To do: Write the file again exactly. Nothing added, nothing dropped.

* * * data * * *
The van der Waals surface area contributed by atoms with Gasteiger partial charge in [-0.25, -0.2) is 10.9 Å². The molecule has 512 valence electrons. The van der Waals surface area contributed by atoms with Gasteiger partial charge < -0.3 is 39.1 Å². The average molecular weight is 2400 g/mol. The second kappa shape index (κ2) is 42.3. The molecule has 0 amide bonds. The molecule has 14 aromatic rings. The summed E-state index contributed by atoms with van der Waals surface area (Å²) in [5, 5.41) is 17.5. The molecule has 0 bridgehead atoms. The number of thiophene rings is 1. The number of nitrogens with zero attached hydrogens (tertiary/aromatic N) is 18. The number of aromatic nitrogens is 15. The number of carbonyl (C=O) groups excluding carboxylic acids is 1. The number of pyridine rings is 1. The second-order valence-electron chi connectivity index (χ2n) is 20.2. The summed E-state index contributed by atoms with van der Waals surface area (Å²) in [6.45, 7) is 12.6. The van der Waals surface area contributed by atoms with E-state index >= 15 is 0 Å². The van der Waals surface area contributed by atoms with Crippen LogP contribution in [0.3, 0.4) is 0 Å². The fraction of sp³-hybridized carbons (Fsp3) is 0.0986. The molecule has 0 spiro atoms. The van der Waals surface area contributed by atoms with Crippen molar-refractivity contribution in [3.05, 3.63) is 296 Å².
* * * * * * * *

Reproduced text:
The van der Waals surface area contributed by atoms with Gasteiger partial charge in [-0.25, -0.2) is 10.9 Å². The molecule has 512 valence electrons. The van der Waals surface area contributed by atoms with Gasteiger partial charge < -0.3 is 39.1 Å². The average molecular weight is 2400 g/mol. The second kappa shape index (κ2) is 42.3. The molecule has 0 amide bonds. The molecule has 14 aromatic rings. The summed E-state index contributed by atoms with van der Waals surface area (Å²) in [5, 5.41) is 17.5. The molecule has 0 bridgehead atoms. The number of thiophene rings is 1. The number of nitrogens with zero attached hydrogens (tertiary/aromatic N) is 18. The number of aromatic nitrogens is 15. The number of carbonyl (C=O) groups excluding carboxylic acids is 1. The number of pyridine rings is 1. The second-order valence-electron chi connectivity index (χ2n) is 20.2. The summed E-state index contributed by atoms with van der Waals surface area (Å²) in [6.45, 7) is 12.6. The van der Waals surface area contributed by atoms with E-state index >= 15 is 0 Å². The van der Waals surface area contributed by atoms with Crippen LogP contribution in [0.3, 0.4) is 0 Å². The fraction of sp³-hybridized carbons (Fsp3) is 0.0986. The molecule has 0 spiro atoms. The van der Waals surface area contributed by atoms with Crippen molar-refractivity contribution in [3.05, 3.63) is 296 Å².